Balloon Rocket Racers

 - by KitchenPantryScientist

We use small chip clips to hold the air in until we're ready to rocket!

Duct-tape a balloon to a plastic straw, duct-tape the straw to a plastic car, blow up the balloon and let it go! The air escaping the balloon will propel the car in the opposite direction. This is an example of Newton’s Third Law (for every action there is an equal and opposite reaction) and demonstrates how rockets work. With balloons, escaping air molecules are essentially “thrown” from the balloon in one direction, pushing the balloon in the opposite direction. Since the balloon is attached to the car, the car moves along with it. These balloon racers work best on a very smooth surface with very light cars!

Similar technology is used to launch vehicles, like space shuttles, which are attached to a number of powerful rockets, burning rocket fuel. The rockets carry the shuttle into space as they’re pushed by the gases being “thrown” from them. Once outside the atmosphere, the space shuttles, or other space vehicles can maneuver through space, where there’s no air, by firing smaller rockets which push them in the opposite direction. Jet (turbine) engines and propellers don’t work in space, since they must push against air to work!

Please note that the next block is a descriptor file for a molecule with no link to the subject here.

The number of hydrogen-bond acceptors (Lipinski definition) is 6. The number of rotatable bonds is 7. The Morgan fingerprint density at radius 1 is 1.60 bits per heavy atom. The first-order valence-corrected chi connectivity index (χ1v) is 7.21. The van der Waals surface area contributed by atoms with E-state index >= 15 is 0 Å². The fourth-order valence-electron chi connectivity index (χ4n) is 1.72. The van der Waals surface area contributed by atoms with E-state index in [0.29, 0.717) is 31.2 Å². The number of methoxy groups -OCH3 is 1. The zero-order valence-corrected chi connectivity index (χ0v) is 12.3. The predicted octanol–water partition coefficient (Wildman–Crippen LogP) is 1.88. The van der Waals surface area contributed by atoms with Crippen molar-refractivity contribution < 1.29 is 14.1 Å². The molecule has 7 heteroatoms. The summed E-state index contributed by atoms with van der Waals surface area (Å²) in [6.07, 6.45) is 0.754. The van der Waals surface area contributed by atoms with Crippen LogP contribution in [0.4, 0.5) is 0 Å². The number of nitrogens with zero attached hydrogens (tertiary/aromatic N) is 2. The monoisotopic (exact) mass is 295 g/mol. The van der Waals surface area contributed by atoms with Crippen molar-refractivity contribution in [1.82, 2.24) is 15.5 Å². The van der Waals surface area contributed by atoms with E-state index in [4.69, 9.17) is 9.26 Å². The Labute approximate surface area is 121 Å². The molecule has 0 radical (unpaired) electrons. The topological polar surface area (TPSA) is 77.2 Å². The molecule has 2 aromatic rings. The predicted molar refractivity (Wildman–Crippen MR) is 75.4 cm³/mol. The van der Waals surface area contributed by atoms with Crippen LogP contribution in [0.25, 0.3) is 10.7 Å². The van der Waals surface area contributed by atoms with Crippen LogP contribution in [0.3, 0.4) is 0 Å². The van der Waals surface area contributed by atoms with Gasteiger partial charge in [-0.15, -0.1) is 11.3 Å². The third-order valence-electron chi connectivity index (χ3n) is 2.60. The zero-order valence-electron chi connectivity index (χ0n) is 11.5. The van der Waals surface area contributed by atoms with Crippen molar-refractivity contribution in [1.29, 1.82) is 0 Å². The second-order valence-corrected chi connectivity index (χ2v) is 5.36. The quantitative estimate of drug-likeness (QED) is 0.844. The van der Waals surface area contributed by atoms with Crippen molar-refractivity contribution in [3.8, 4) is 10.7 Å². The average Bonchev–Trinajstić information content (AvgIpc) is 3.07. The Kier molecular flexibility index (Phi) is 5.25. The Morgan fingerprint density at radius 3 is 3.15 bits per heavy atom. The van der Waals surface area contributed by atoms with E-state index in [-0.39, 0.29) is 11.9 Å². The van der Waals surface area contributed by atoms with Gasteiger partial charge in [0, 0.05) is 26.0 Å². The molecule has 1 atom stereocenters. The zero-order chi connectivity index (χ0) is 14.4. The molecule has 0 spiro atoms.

Don’t get frustrated if your rocket racer doesn’t work on the first try- it may take some work to get them going. Make sure the duct tape is tightly sealed against the straw, but isn’t mashing the straw, since the air must escape to push the car in the opposite direction! Engineers and scientists often have to work on designs for years to perfect them!

Leave a comment